Federation CEO Mary O’Connor was interviewed on Sport for Business ahead of Thursday’s Annual Conference.
Here is what she had to say about the opportunity to learn from those who will be speaking…
This Thursday at Trinity College, Irish sport will come face to face with its potential to increase national participation, and its ability to deliver medals at the highest level of world sport.
The Federation of Irish Sport has brought the two key architects of New Zealand’s success in both areas to Dublin for what CEO Mary O’Connor describes as a “once in a lifetime chance to learn from the best”
Peter Miskimmin is the CEO of Sport New Zealand and he, together with Geoff Barry, General Manager for Community Sport at the same body will address up to 300 sporting and societal leaders at the Conference.
They will also meet with members of the Oireachtas Committee on Sport, officials from Sport Ireland, the Department of Transport, Tourism and Sport and the Olympic Council of Ireland on their whistle-stop tour.
“After the Rio Olympic Games, New Zealand was the country held up as a prime example of what was possible for a country of small population and finite resource,” said O’Connor speaking yesterday to Sport for Business.
“We within the sports sector were asked to go and learn how they delivered a high of 13 medals at the London 2012 Olympics and then rose that to 18 in Rio.”
“There is a genuine enthusiasm among sports and political leaders that putting the right structures in place, backing them with the right investment can deliver so much, for sport, for the health and the mood of the nation.”
The fact that Minister Brendan Griffin will also address the Conference is an indication of that commitment and that making time with the different groups that will have a part to play in mapping a long-term future for sport at participation and performance levels can only be of real benefit.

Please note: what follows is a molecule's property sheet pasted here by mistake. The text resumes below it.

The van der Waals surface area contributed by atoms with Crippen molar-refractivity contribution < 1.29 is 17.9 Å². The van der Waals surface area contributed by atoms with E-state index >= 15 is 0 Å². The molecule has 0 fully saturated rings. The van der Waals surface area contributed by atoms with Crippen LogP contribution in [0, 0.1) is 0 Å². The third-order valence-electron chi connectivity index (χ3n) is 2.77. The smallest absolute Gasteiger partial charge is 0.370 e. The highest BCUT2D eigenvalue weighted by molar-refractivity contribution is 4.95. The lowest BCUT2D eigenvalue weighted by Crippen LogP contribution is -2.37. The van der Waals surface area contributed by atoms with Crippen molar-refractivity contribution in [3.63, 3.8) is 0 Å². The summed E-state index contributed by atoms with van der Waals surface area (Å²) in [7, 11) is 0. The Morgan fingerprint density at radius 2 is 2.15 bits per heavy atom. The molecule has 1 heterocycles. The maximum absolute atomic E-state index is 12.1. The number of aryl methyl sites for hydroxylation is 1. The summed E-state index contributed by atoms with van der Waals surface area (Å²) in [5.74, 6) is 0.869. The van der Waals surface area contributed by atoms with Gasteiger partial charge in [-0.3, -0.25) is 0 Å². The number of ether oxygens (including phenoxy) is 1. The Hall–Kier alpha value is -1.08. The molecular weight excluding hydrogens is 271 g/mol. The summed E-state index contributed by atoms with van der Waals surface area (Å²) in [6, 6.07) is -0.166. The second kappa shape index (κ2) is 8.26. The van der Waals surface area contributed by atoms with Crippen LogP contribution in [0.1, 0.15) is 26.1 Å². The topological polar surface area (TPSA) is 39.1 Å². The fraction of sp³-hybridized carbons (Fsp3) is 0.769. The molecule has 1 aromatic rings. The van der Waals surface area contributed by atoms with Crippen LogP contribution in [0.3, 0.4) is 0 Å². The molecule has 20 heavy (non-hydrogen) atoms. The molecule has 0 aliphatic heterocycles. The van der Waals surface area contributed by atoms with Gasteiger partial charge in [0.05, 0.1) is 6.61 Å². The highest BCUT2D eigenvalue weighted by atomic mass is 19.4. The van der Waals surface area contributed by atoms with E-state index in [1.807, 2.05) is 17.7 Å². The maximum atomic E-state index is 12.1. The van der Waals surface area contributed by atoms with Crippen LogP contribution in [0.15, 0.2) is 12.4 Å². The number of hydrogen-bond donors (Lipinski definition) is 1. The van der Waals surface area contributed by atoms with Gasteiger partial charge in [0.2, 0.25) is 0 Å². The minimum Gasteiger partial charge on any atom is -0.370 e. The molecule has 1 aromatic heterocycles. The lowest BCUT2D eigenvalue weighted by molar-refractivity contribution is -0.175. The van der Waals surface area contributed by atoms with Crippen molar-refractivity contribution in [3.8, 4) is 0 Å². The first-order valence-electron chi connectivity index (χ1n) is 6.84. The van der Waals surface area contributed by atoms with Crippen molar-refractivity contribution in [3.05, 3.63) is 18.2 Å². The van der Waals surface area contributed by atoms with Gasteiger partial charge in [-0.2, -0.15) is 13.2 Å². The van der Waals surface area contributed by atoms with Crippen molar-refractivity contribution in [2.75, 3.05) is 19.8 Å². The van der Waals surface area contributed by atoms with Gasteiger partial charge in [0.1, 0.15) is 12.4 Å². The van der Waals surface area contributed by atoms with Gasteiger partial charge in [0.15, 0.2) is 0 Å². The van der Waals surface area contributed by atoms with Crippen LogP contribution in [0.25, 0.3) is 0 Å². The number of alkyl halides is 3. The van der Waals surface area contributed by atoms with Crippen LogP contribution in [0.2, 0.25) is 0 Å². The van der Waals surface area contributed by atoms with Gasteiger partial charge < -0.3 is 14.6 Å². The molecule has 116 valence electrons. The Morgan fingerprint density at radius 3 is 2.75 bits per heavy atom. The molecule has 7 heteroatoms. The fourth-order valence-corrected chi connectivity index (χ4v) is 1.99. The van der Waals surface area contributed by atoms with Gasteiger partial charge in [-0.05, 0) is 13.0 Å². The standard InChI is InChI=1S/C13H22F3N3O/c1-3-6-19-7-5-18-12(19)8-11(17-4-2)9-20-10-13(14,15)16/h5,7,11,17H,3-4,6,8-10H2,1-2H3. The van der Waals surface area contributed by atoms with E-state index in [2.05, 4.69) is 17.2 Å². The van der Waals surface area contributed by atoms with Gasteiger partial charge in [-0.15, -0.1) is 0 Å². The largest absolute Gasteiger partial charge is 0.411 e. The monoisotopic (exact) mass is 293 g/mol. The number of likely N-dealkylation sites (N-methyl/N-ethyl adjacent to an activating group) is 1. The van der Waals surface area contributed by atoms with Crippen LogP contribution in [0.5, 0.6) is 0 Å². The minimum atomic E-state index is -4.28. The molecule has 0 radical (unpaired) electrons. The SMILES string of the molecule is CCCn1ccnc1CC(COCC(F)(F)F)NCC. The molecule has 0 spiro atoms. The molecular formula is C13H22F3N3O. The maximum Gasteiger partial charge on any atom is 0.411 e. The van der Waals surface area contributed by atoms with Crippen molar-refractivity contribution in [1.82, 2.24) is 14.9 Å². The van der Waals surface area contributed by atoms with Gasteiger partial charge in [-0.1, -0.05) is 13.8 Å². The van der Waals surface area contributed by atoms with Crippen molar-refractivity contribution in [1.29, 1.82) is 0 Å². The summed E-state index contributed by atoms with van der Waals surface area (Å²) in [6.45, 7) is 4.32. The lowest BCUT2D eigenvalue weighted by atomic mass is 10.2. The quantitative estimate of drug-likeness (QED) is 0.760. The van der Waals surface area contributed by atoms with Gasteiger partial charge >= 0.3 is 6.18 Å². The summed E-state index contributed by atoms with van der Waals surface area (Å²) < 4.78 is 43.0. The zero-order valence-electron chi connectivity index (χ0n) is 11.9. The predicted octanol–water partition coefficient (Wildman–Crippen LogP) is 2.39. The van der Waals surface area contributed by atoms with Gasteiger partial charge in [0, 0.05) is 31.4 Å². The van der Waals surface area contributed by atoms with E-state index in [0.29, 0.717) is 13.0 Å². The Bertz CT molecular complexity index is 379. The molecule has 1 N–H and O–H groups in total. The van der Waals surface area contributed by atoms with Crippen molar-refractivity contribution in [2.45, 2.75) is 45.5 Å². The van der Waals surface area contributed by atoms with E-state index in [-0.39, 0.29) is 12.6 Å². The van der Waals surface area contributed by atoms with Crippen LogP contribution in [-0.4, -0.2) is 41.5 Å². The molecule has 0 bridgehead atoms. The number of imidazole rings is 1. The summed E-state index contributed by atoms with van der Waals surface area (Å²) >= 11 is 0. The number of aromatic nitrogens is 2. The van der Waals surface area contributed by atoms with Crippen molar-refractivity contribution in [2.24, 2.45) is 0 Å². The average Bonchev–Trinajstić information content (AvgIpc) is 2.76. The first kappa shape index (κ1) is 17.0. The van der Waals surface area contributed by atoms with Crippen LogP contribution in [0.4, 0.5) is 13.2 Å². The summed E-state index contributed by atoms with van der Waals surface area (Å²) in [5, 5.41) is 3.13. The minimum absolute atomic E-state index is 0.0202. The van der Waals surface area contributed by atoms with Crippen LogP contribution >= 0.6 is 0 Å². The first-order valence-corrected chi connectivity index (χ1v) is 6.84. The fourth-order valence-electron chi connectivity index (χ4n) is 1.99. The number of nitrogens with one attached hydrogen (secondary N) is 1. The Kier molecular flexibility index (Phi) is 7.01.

The Government will shortly publish a new National Sports Policy and it is to be hoped that many of the lessons seen from afar in New Zealand and elsewhere will be incorporated. Sense checking the assumptions with the people who have delivered is a great next step and the Federation is to be applauded for making it happen.
“Sport has always been willing to share knowledge, added O’Connor. “The similarities between our two countries are obvious with a real and genuine love of sport, one particular sport which dominates but which also creates an environment where volunteer and physical activity are ingrained not only as part of communities but also as part of both our national DNA.
“We are in the midst of an incredibly active and successful sports capital programme and we want to learn how we can best look to increase investment now in the people and the programmes that will leverage the greatest return from our facilities.”
“What we learn from Peter and Geoff will help us all to be as informed as we can be way on the way to an overall brighter sporting future.”
O’Connor will also speak to Thursday’s conference, on The Value of Sport, alongside President of the Olympic Council of Ireland and CEO of Swim Ireland Sarah Keane.
Sport for Business will be there on Thursday and will be reporting on what we hear from among a roomful of leaders. It would be worthwhile also from a business perspective to see what can be done with the right investment in the right places.
There are a limited number of tickets still available, at a price of only €35, and it would be well worth dropping by if you are in the area.
This interview first appeared on Tuesday, May 29th on Sport for Business